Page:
Option 2. To reduce the program's services to a level consistent with the current revenue is not an option favoured by the Australian Dairy Industry. By retaining the existing AQIS financial recovery system for the Australian Dairy industry, AQIS is not assisting in the facilitation of exports as the fees recovered are not sufficient to provide the resources necessary to ensure that Australian Dairy exports will be accepted by relevant importing country authorities.

Option 3. The introduction of the revised fees levels will enable the provision of dairy export documentation by electronic means in accordance with Government and Industry requirements. The proposal enables full cost recovery in an equitable manner and includes provision for costs to be recovered from Third Party Certifying Bodies for services provided to them. The full details are provided in Attachment 1.

General Comments

EXIDOC has been operational for dairy exports since October 1999. There are still enhancements occurring to cover all importing country requirements. The Dairy Industry agreed that the target date for full implementation was 1 July 2000 with the manual system for issuing export documentation ceasing from 1 January 2001. Relatively slow industry (some firms are on, with more converting) uptake means that it is unlikely that these dates will be met.

EXDOC provides advantages to the Industry, as the completion of the electronic document provides it immediately to AQIS for verification, and there is no delay connected with the delivery of the paper document to the AQIS office. Where facsimile signatures are accepted, there is the additional advantage of remote printing at the company's site. Thus the delay in obtaining completed export documentation from AQIS offices will also be removed in most cases.

AQIS is considering the option of Total Electronic Documentation. This concept would allow automatic clearance of documents when the authorised signatory proved their capabilities with EXDOC. This would mean almost instant document issuing.

There are savings for the industry but these are not always easy to quantify with precision.

•       The need for transportation of the paper document to and from the AQIS office is generally removed.

•       The speed of processing is significantly increased.

•       The ability to obtain Export Clearance Numbers (ECNs) from the Single Electronic Window is significantly faster than the link via the Customs EXIT system.

•       The greatest benefit occurs with the minimisation of the need to input data and the ability to clone documents. In the paper system, there are between five and ten export documents containing the same information. With the electronic system, the basic information is only put in once per consignment, and with cloning, some information is copied from prior consignments.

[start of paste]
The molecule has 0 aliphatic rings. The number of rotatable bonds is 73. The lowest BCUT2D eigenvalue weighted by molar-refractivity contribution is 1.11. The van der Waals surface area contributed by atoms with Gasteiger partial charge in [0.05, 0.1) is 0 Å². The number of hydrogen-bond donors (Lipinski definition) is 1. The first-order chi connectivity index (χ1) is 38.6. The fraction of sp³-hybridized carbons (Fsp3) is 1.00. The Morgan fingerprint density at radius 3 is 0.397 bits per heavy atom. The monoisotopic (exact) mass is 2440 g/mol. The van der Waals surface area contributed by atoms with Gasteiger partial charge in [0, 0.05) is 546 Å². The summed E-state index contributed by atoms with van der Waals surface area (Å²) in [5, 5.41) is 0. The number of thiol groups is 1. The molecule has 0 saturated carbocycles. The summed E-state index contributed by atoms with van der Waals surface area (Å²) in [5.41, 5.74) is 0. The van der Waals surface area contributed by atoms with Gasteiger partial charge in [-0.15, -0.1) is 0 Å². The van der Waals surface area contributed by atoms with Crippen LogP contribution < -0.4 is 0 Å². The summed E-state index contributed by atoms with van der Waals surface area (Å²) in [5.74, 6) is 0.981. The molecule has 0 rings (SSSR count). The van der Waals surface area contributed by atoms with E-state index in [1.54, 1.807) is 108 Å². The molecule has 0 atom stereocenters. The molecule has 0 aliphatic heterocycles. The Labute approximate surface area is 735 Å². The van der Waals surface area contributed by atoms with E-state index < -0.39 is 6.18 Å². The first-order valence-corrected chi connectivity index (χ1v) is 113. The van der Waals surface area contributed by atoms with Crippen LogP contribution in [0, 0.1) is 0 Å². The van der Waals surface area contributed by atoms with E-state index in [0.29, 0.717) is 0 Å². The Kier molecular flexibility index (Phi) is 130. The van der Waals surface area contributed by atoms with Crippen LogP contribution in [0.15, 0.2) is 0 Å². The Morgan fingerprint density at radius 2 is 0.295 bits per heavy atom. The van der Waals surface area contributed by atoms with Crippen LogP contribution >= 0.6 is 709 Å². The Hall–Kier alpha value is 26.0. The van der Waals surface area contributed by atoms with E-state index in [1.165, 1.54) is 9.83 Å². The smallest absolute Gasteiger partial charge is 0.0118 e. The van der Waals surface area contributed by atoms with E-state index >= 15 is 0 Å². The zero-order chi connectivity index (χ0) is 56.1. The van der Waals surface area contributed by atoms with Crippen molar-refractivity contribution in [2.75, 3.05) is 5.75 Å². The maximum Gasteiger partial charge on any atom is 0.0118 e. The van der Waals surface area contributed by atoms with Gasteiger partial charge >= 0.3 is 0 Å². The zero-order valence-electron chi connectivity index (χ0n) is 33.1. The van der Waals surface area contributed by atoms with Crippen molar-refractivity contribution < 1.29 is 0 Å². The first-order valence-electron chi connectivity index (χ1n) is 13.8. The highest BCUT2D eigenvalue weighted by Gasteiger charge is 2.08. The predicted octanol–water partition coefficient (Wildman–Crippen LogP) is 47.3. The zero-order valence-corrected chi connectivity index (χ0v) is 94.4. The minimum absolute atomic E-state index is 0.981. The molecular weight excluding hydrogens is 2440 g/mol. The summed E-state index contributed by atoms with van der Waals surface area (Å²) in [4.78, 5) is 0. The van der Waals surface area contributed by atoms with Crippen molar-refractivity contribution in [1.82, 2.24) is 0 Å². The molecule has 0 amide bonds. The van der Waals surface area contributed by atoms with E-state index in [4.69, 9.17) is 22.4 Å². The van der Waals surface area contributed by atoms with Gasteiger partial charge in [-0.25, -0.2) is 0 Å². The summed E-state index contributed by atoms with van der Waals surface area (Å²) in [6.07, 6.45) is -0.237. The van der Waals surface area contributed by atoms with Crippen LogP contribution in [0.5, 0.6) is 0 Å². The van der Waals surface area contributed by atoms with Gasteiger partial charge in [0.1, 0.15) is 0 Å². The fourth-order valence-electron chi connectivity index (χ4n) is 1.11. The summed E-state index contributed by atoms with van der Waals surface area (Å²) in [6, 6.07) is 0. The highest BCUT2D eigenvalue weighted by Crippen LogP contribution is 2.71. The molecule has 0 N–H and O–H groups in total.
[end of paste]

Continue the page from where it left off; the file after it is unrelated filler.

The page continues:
The increase in charges would apply until the Dairy Export Industry Consultative Committee (DEICC) agrees to revise the charges. Charges are reviewed on an annual basis and are revised to ensure that revenue matches expenditure. The depreciation component for EXMC is over a period of five years. The Income Equalisation Reserve will be built up to 10% as agreed by the Industry. It is anticipated that charges would be changed in two to three years.

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7.       Consultation

Dairy Export Fees

Whilst the Dairy Industry have expressed concern regarding the costs of the development of EXDOC, they have acknowledged the requirement to increase fees to meet the ongoing costs of the program. At the Dairy Export Industry Consultative Committee (DEICC) meeting on 1 February 2000 the Charging Sub-Committee's recommended fee option (see Attachment 1) was endorsed (including the third party related fees). It is proposed that these revised fees come into operation on 1 July 2000.

8.       Conclusion and recommended option

Option 3 allows AQIS to fully and efficiently recover the costs of the dairy export programs and therefore meet its DoFA obligations.

9.       Implementation and review

An explanation of the new charging arrangements will be circulated in a Minute to all relevant AQIS staff. Industry will be advised via the AQIS/industry consultative committee - DEICC.

The impact of the new charging arrangements will be reviewed each quarter by AQIS in consultation with DEICC.

Financial reporting will contain information on the effectiveness of cost recovery and indicate any need for adjustment.